Location: #6 11th Jamboree Street corner Scout Fuentebella, Quezon City
Telephone Number/Reservations: (02) 875 7834
Opening Hours: Monday to Sundays 11:00am to 11:00pm
After a dissatisfying experience at Oedo Japanese Restaurant and consecutively at Wafu Modern Japanese Restaurant, I was already reluctant to try out Japanese restaurants here in Metro Manila. Having just experienced great Japanese food in Tokyo during the Holy Week vacation, I was ruined for good. On a lighter note, I was still open to trying out new places, and Zipang, a hole in the wall restaurant in the quiet residential area along Jamboree Street, intrigued me. Victorino’s, a restaurant well-known for serving Ilocano-Filipino cuisine, is also nearby the area. Quezon City never fails to amaze me with its hidden gems.
To the few who have read the “Travels of Marco Polo”, Marco Polo calls Japan, “Zipang”, the antiquated term for the Land of the Rising Sun, then best known for the “Land of Gold”. At Zipang Japanese restaurant, the menu items are old-fashioned over a modern Japanese fusion. One can find familiarity with its sashimi, kakiage and katsudon. It isn’t rocket science to figure out what to order.
Chirashidon – P445
Without the freshest ingredients, a Japanese restaurant can only do so much. It’s worth trying out Zipang’s Chirashidon, decoratively topped with salmon, tuna, ebi, kani, tamago & Uni, which are surprisingly fresh for an unassuming restaurant.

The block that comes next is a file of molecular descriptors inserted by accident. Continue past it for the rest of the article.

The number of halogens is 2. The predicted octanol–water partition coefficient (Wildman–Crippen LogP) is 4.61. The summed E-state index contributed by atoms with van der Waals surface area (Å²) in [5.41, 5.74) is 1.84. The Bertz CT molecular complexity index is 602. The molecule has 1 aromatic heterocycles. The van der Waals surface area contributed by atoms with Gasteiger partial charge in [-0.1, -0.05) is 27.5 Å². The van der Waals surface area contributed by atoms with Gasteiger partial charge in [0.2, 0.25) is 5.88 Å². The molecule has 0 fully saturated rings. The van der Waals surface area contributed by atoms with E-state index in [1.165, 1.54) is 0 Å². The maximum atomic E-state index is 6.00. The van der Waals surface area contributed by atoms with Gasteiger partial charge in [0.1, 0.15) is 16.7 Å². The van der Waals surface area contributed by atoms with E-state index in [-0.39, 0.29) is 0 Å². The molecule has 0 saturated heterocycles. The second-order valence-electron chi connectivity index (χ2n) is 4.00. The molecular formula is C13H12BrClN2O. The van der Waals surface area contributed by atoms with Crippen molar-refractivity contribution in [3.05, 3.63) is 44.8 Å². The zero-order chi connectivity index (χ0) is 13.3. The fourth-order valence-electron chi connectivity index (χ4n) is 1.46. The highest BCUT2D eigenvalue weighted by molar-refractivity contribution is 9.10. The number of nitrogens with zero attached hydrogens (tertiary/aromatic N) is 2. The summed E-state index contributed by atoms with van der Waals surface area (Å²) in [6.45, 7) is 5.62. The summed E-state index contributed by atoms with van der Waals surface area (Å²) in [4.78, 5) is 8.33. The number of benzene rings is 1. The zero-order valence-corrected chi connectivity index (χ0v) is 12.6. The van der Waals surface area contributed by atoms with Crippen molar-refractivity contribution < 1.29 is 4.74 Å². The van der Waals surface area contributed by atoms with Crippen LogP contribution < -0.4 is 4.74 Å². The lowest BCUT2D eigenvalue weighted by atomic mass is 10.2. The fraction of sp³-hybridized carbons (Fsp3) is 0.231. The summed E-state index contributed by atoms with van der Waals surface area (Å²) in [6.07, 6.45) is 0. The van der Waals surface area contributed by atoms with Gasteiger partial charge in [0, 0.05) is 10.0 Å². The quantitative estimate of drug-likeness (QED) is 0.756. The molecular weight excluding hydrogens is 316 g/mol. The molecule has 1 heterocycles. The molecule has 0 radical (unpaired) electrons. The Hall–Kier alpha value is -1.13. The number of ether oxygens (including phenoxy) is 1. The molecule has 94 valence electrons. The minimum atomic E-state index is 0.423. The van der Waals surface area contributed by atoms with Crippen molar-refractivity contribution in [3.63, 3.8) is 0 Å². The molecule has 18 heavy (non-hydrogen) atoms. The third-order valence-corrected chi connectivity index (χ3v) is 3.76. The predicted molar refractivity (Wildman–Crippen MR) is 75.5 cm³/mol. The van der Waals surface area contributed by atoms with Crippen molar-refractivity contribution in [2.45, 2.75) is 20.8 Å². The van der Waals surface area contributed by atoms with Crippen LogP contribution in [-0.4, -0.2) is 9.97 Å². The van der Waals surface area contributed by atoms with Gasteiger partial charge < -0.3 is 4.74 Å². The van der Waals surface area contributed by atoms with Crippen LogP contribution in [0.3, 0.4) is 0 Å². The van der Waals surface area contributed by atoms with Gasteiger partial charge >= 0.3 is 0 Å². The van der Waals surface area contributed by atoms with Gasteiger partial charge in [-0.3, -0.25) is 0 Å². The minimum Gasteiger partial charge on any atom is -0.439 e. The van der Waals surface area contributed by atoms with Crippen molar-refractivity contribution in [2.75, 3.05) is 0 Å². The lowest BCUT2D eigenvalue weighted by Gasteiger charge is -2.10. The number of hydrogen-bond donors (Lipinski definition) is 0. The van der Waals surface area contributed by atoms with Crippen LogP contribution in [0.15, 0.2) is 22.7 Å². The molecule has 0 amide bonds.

Sukiyaki Teishoku – P350
I was impressed with the serving size of Zipang’s Sukiyaki, served Teishoku style. The serving is more than what a lone person can chew. I’d recommend anyone ordering this to share with another, and just order another extra white rice.
Though the beef strips aren’t exactly sukiyaki cut, the simmering, flavorful broth is good enough for me to digest. You get a miso soup, side salad, pickles and some katsubuoshi to garnish your appetite.
Sanzokuyaki Teishoku – P300
Zipang’s specialty, Sanzokuyaki, is marinated in garlic soy and sake and deep fried to a golden crisp, the style of which originating from Nagano. Sorry for the lack of photos, but at the time of writing, the serving size for the teishoku set meal is baffling, great for three persons.
Overall, my first visit to Zipang is enough to gain my interest and come back for second time, particularly because they don’t pretend to be the best Japanese restaurant in Manila and jack up their prices as a consequence. The service is extremely accommodating and knowing a Japanese chef is preparing your food makes you comfortable. People usually flock Zipang at night but scoring seats during lunch hours isn’t hard to do.
|Taste and Originality:||(3.5 / 5)|
|Customer Experience:||(3.5 / 5)|
|Value for Money:||(4.0 / 5)|
|Brick and Mortar:||(3.0 / 5)|
|Average:||(3.5 / 5)|